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The Legacy Walk in Chicago’s Boystown May Lead the Way to an LGBT Museum

One of the commemorative pylons on the Legacy Walk in Chicago’s Boystown—the first officially recognized gay village in the United States.

One of the commemorative pylons on the Legacy Walk in Chicago’s Boystown—the first officially recognized gay village in the United States. Photo: Max Anderson | FlickrCC.

Boystown in Chicago was the first officially recognized gay village in the United States. Today, it’s a bustling and gentrified commercial district full of business and family life. Through the center of it runs the corridor of the Legacy Walk, a bronze-and-rainbows themed section of North Halsted Street, the area’s main artery.

In the past four years, art deco pylons have gone up in rainbow colors, each featuring a bronze plaque with the name of an LGBT notable, most of them Chicago-based. Thirty-five pylons have been built so far, with more planned. But the organizers of the Legacy Walk have higher aims.

The Legacy Walk is teaming up with the organizers of Chicago’s Pride Fest to set up a permanent museum and visitor’s center right in the heart of Boystown, hoping to cement its visibility as a tourist destination.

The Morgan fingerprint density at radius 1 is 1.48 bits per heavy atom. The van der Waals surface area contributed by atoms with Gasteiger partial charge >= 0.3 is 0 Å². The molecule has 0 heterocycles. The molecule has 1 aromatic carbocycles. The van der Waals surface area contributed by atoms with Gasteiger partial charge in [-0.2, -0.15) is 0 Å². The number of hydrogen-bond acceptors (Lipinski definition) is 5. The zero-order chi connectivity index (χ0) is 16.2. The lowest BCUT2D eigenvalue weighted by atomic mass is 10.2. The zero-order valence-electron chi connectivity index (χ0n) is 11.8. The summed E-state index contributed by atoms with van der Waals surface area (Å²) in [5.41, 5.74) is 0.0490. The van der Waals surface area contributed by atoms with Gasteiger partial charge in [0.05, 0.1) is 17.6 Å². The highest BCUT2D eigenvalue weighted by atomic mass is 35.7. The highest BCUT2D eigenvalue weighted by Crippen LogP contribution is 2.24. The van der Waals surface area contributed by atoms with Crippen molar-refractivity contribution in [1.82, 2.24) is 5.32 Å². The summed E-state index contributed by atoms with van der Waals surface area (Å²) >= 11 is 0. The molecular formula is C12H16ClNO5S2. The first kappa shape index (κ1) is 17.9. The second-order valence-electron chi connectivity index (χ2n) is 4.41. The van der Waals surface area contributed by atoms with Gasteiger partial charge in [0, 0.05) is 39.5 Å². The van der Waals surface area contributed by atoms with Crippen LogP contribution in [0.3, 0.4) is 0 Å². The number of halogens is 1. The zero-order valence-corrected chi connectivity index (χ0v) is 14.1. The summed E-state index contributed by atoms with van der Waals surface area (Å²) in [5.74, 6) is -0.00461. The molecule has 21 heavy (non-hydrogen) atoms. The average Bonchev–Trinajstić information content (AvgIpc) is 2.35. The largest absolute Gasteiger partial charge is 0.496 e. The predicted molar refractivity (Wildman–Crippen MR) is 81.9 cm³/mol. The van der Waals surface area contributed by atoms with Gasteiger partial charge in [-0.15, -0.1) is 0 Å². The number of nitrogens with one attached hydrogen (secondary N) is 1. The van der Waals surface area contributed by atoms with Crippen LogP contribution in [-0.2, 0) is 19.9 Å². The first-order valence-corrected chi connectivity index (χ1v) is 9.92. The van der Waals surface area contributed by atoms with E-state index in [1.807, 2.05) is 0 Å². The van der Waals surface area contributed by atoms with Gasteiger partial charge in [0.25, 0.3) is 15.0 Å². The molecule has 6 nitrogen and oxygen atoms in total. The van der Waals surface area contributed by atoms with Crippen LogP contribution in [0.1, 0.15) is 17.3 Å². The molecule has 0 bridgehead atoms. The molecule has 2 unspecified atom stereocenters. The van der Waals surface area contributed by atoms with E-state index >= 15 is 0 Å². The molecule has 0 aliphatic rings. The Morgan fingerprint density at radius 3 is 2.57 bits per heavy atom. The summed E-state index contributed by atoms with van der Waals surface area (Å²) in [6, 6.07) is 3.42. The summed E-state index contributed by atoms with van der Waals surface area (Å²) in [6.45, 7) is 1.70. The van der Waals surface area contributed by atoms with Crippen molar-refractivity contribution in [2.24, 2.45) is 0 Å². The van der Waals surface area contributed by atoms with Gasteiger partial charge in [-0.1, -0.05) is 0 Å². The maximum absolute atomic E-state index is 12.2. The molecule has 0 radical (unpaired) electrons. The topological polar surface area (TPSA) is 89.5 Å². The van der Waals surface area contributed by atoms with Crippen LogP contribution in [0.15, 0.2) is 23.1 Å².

Allied with local businesses and supported by grants and special events, the museum would be aimed at education and awareness. The Legacy Walk already oversees a youth outreach program; now that would have a home.

The museum has been in talks since 1998, but things are finally moving forward, pushed in part by the fact that the Legacy Walk is simply running out of room. They have the rights to 37 sites – 35 are full. Bronze plaques will have to begin to cycle out. The museum will be the place they cycle too as new names are featured.

There’s no location settled on yet, but all involved are set on the new museum being located on Halsted Street.

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